Earlier this week, RMG Networks  (nee Danoo) announced that it had doubled its fitness club TV audience and also claimed, “RMG operates the largest place-based television network into fitness club cardio rooms across the US” and that got us thinking. We did a bit of research and that got us a bit riled and so, as we said late yesterday when we made quick mention of this,  we decided to do a longer more in-depth post today based on our findings.
First off, Zoom Media and Marketing are surely by far the largest Fitness Network by impressions delivered (audience size) and by locations. If you measure by audience, then they would be twice the size of RMG (this is all measured by Nielsen as well by the way).
If for example RMG were to deliver 18 million impressions for a typical campaign (“RMG’s Fitness Entertainment Network reported nearly 18 million ad exposures for a typical campaign in March 2010” was quoted in the press release) then Zoom (by the same comparison) would deliver nearly 40 million – the claim to be the “the largest place-based television network” doesn’t do anyone in the industry any favours when clients and agencies can simply look up the data (as we did).
We are not completely sure, but we do NOT think that RMG is measured consistent with the OVAB / DPAA Guidelines. The question is “did you see a screen?” in the fitness venue not did you see “an RMG TV” or “any RMG programming”– some of the RMG quotes and statements in the press release look to us as if they are trying to repurpose a very old research piece (written well before the DPAA Guidelines were published) and make it fit what they want it to say.
Remember also, that in order for the RMG adverts to be heard, someone has to have the head phones on – it’s just ike the old GymScreen TV concept in the UK – and therefore you can’t just measure someone wandering around the gym.
Again, we don’t believe that RMG’s numbers actually measure whether someone has the headphones on when they are listening to ads (let alone, as per our previous point, whether they are even looking at the RMG screens and not some other).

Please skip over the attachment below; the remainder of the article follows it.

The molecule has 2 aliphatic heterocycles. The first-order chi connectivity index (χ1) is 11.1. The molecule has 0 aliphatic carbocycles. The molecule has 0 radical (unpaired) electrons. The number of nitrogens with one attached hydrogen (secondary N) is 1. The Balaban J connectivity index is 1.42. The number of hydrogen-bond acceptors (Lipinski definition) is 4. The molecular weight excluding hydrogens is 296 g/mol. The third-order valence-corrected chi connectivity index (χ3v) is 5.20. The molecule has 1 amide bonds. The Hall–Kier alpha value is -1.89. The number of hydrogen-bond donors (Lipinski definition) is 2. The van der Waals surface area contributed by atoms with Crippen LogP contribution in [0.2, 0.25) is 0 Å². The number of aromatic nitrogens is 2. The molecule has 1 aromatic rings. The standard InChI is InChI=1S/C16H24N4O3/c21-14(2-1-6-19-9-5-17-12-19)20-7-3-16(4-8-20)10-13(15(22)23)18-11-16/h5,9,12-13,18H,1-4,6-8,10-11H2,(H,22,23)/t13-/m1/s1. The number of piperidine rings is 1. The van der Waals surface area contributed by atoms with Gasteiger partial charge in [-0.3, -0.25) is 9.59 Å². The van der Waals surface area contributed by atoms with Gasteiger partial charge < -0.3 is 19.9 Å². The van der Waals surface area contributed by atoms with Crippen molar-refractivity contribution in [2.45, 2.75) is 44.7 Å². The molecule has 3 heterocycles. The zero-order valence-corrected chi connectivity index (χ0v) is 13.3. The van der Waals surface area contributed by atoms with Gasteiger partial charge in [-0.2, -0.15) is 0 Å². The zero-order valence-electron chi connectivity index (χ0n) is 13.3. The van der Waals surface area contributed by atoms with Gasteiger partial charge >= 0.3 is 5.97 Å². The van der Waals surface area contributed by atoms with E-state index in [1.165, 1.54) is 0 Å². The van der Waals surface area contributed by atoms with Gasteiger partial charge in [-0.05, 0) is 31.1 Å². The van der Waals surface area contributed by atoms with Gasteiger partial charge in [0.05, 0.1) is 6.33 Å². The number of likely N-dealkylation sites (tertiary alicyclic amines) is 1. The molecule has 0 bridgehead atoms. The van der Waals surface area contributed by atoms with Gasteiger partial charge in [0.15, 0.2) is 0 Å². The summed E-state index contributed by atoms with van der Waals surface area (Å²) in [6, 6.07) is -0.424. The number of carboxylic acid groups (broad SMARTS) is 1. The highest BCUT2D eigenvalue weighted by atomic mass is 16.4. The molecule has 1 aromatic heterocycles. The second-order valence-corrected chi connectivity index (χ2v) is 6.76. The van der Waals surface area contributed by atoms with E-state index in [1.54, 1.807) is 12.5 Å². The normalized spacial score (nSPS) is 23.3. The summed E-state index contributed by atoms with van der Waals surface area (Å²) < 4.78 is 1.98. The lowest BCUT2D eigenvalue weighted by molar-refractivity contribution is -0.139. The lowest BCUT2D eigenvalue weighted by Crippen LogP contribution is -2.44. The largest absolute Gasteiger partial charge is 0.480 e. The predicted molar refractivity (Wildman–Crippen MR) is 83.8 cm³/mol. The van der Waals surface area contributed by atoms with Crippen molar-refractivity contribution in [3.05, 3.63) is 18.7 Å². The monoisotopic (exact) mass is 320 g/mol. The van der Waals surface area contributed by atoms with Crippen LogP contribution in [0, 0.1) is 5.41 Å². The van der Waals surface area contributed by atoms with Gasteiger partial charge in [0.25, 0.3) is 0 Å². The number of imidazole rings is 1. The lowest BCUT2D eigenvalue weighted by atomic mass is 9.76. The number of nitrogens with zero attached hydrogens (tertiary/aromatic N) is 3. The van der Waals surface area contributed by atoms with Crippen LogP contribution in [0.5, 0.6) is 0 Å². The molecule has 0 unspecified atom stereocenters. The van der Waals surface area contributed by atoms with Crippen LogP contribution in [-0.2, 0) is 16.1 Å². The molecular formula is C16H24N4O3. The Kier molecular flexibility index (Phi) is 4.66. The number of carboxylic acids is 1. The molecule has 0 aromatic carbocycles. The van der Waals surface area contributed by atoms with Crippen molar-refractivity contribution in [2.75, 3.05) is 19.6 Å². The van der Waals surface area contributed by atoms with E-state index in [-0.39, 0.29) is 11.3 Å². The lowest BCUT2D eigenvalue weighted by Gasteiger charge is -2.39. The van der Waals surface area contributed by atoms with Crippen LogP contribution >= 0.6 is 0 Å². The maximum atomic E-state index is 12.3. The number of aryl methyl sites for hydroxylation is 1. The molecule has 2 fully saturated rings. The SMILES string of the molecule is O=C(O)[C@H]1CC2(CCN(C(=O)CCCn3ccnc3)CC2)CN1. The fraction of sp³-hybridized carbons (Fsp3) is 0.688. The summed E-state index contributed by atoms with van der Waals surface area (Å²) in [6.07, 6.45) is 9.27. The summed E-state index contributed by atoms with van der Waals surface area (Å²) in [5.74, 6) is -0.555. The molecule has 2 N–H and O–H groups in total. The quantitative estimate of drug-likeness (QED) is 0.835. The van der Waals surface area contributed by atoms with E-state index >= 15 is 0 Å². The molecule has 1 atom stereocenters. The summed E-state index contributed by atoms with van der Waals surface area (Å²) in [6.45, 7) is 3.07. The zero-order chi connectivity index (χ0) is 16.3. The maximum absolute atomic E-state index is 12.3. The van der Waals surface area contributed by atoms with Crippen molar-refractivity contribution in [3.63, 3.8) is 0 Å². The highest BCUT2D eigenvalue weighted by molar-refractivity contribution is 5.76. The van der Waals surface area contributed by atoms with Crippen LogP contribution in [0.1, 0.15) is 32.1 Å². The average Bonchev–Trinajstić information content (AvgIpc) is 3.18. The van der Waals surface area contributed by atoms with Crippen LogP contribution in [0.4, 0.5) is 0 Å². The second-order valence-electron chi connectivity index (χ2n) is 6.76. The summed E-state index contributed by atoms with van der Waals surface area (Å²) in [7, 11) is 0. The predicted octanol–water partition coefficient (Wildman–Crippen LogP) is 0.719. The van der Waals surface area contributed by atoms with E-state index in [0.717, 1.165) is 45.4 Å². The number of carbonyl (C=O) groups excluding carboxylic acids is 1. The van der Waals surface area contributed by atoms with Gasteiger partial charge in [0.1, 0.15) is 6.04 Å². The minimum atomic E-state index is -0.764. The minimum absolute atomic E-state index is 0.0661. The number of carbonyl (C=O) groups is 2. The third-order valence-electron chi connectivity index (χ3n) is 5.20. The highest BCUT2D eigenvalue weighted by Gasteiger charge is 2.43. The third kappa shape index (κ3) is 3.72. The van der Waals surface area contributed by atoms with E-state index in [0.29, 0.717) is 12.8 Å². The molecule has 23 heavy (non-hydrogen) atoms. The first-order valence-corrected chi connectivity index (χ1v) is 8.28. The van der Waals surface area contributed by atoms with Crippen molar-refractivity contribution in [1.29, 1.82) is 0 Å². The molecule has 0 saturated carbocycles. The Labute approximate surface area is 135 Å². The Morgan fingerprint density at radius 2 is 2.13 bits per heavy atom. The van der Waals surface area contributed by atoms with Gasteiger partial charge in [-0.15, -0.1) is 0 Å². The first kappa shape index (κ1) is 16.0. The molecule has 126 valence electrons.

We’d ask RMG to conduct new measurement with Nielsen which is consistent with the DPAA Guidelines and then, of course, publish the findings in light of their recent press release.
In fact, Bob Martin, Chief Marketing Officer at RMG, emailed us over night and told us “As in the release, we’re re-measuring to include all potential exposures, à la DPAA guidelines”
He also added that it was “Again, important to differentiate RMG’s multiple live network TV feeds (CNN, CNBC, MSNBC, E!, Bravo, etc) on multiple screens, versus other DOOH video content and digital signage propositions in the US fitness sector”
Although we think that slightly misses the point as RMG cannot guarantee their audience because their compliance is non-existent (anyone in the Gym can just change the channel). Whilst we don’t want to harp on about any comparison with Zoom Media (RMG started it by claiming wrongly, we believe to be the biggest) Zoom, we understand, have an average of 5 to 10 screens ‘locked in’ to their programming and ads per venue – giving, of course, a level of compliance.
Whilst we are on the subject of “multiple live network TV feeds (CNN, CNBC, MSNBC, E!, Bravo, etc)” we also take issue with Garry McGuire, CEO of RMG Networks’s quote that “live television consumed in the cardio area is the most engaging platform in this coveted environment” – that doesn’t quote gel with an “anyone can change the channel” medium now does it?
Highly customised, targeted media that is presented under the branding of a chosen gym has more relevance and meaning for members, who don’t ‘tune out’ commercials when they are presented as part of their health club’s ongoing communications with its members. We have seen that work elsewhere really well and we firmly believe that it is the way forward in the health club sector.
When we started off writing this post we didn’t mean it to be any sort of side by side (network) comparison but every agency worth their salt is comparing networks and the results to us of our own research are pretty crystal clear – RMG, for now seems mostly about smoke and mirrors.
Regular readers will know that we have our favourite networks. Danoo of old was definitely one of those. We like the team over there and our feeling is that they will eventually come clean and get the right metrics in place.
Bottom line, competition (between networks) is a very good thing BUT all the players need to be fully transparent with the agencies and the clients.
Obfuscation in press releases just makes RMG look bad and makes our industry look unprofessional.